Mold Your Own Dividend Aristocrat Portfolio

The S&P 500 Dividend Aristocrat Portfolio is made up of 54 companies in the S&P 500 that have increased their dividend each year for the last 25 years. As you can see here, this is a pretty elite group of companies.

I believe that it is good to find companies that can perform well in good times or bad, and using this list as a starting point we can build out a well-diversified portfolio of rock solid companies that will safely generate income for many, many years to come.

Spicing it up, or maybe not so much
Cooking spices are something you use every day and probably don't think much about. Being the largest producer and distributer of such common goods has helped McCormick and Company more than double its dividend over the last ten years.

The company is currently on pace to send investors $1.48 per share in dividends this year, which represents a current yield of over 2%. The current dividend is easily double from the $0.58 per share dividend the spice maker paid ten years ago in 2004.

Though it has done so slowly, the company has grown its top line ever year for the last ten years. Continued strong performance will help ensure your dividend checks keep getting larger and larger over the next ten years and beyond.

Currently selling at a premium to the market's 18 times price to earnings, McCormick is selling at 24 times earnings. This is a bit rich, but this is also an excellent company offering plenty of yield. Ideally you could pick up more of this company when it is priced cheaper by Mr. Market.

Another household favorite
Next in our process to build out a diversified dividend aristocrat portfolio, we can look to Brown-Forman . Brown-Forman is in the business of making and distributing liquor, and is most well known for its Jack Daniel's Tennessee Whiskey brand.

People tend to drink alcohol during the good times and bad, which helps to insulate us from deteriorating economic conditions. Along with a good product, Brown-Forman offers a healthy dividend currently standing at 1.6% yield.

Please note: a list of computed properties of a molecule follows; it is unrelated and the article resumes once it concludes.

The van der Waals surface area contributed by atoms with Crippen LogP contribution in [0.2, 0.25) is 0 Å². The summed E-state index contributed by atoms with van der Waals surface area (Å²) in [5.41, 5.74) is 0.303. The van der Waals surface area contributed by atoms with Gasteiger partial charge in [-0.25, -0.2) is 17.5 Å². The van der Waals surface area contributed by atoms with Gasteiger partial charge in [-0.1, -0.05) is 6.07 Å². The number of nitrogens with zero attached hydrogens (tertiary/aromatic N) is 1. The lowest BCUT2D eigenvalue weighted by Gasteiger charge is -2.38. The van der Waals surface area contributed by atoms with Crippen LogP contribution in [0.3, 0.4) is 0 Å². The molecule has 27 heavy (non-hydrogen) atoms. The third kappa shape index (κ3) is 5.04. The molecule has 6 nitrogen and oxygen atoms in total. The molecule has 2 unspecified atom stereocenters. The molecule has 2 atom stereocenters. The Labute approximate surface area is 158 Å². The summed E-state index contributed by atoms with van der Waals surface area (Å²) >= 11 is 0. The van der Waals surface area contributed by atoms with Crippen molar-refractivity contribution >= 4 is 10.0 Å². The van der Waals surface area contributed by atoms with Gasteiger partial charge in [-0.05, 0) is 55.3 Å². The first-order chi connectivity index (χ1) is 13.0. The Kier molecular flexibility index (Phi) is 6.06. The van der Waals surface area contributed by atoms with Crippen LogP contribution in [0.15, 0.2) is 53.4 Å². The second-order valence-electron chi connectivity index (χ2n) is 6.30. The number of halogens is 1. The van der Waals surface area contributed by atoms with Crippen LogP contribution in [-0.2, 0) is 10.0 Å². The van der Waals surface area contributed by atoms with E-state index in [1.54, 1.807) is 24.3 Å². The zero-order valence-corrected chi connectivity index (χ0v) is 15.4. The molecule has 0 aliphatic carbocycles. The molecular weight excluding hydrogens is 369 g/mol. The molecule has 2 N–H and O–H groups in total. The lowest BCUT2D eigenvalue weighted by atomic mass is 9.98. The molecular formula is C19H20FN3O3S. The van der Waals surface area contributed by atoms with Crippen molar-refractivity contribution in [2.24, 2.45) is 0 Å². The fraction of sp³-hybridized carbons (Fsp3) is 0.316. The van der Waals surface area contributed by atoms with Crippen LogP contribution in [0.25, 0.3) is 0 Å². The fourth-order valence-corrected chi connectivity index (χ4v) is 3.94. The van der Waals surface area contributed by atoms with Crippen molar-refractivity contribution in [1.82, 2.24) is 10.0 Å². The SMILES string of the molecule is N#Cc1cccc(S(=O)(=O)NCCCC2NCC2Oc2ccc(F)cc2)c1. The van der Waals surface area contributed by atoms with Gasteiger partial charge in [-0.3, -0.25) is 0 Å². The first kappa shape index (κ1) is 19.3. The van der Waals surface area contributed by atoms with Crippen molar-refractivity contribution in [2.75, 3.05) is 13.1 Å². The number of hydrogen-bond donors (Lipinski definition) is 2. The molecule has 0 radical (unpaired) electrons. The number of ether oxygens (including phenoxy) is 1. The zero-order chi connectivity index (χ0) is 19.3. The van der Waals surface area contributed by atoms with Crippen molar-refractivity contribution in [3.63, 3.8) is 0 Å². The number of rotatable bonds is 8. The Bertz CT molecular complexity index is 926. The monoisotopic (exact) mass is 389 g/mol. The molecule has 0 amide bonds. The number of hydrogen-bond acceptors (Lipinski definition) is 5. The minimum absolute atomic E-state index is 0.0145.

Like McCormick, Brown-Forman is trading at a premium to the market at 30 times earnings. However, in the case of Brown-Forman you get a good dividend as well as strong growth. The company has grown earnings and earnings per share by 8.6% and 9.3% per year, respectively, over the last ten years.

Squeaky clean
Third, offering you anything you could ever need to keep your home clean as well as a 3.2% dividend yield is The Clorox Company . As with the first two companies mentioned, Clorox sells products that you use daily. Along with cleaning products, the company sells trash bags and containers through its Glad brand, water filters under its Brita brand, and salad dressings under its Hidden Valley brand, along with a number of other brands.

Clorox sells at a bit more reasonable price to earnings ratio of 21. A price of 21 times earnings seems fair for a company currently offering investors a dividend over 3% that has been growing revenue and earnings per share by 2.6% and 5.3% per year, respectively, over the last ten years.

One last addition
Lastly, I would like to include Genuine Parts Company to our homemade dividend aristocrat portfolio. You may not be familiar with Genuine Parts Company, but it is the parent company of NAPA Auto Parts and pay investors a dividend that equates to 2.7% of the current stock price.

Genuine Parts Company is a great diversified addition to your portfolio because consumers are more likely to replace auto parts during sluggish economic times instead of buying a new car. There are also always little things that your car needs for continued performance such as oil, air filters, belts, and other items.

The company's revenues dropped in 2009 during the recession but have otherwise been very strong over the last ten years. Revenues have grown every other year, and 2013 revenues were over 50% higher than revenues from ten years ago in 2004.  This company, out of the four discussed, is selling at the smallest premium to the market at 19.7 times earnings.

Fool's bottom line
All four of these companies have increased their dividend for at least the last 25 years and could offer you relatively strong performance through this continued economic recovery and all the way into the next recession period.

Discussing this portfolio with your friends will ensure that you are not the life of your next dinner party. However, you will get the last laugh when you are collecting large dividend checks even during the next hot bubble's crash.

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Jacob Meredith has no position in any stocks mentioned. The Motley Fool has no position in any of the stocks mentioned. Try any of our Foolish newsletter services free for 30 days. We Fools may not all hold the same opinions, but we all believe that considering a diverse range of insights makes us better investors. The Motley Fool has a disclosure policy.

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